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204
How bad is selfish routing?
 JOURNAL OF THE ACM
, 2002
"... We consider the problem of routing traffic to optimize the performance of a congested network. We are given a network, a rate of traffic between each pair of nodes, and a latency function for each edge specifying the time needed to traverse the edge given its congestion; the objective is to route t ..."
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Cited by 504 (27 self)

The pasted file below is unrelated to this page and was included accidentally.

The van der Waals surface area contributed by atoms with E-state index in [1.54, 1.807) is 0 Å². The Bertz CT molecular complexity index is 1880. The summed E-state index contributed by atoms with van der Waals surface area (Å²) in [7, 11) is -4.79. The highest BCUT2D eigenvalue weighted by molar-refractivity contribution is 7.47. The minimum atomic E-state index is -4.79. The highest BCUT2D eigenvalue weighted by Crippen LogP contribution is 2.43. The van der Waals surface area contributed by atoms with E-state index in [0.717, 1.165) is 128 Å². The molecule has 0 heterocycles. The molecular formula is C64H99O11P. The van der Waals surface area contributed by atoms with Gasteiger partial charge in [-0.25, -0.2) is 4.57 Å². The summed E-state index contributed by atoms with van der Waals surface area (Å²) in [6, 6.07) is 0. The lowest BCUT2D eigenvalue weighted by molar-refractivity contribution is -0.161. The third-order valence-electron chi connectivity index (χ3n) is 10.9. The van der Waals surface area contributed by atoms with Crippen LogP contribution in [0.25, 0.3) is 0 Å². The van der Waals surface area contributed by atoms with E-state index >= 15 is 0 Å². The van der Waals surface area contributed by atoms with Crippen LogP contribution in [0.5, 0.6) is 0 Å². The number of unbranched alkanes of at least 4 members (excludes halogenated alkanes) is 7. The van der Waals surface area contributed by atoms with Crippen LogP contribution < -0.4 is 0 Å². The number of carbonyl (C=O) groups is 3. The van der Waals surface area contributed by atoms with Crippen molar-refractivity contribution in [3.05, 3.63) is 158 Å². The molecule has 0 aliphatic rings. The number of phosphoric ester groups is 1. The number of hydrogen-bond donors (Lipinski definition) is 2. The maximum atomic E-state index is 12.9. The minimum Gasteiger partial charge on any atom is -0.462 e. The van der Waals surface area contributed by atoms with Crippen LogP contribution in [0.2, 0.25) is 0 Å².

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We consider the problem of routing traffic to optimize the performance of a congested network. We are given a network, a rate of traffic between each pair of nodes, and a latency function for each edge specifying the time needed to traverse the edge given its congestion; the objective is to route traffic such that the sum of all travel times—the total latency—is minimized. In many settings, it may be expensive or impossible to regulate network traffic so as to implement an optimal assignment of routes. In the absence of regulation by some central authority, we assume that each network user routes its traffic on the minimumlatency path available to it, given the network congestion caused by the other users. In general such a “selfishly motivated ” assignment of traffic to paths will not minimize the total latency; hence, this lack of regulation carries the cost of decreased network performance. In this article, we quantify the degradation in network performance due to unregulated traffic. We prove that if the latency of each edge is a linear function of its congestion, then the total latency of the routes chosen by selfish network users is at most 4/3 times the minimum possible total latency (subject to the condition that all traffic must be routed). We also consider the more general setting in which edge latency functions are assumed only to be continuous and nondecreasing in the edge congestion. Here, the total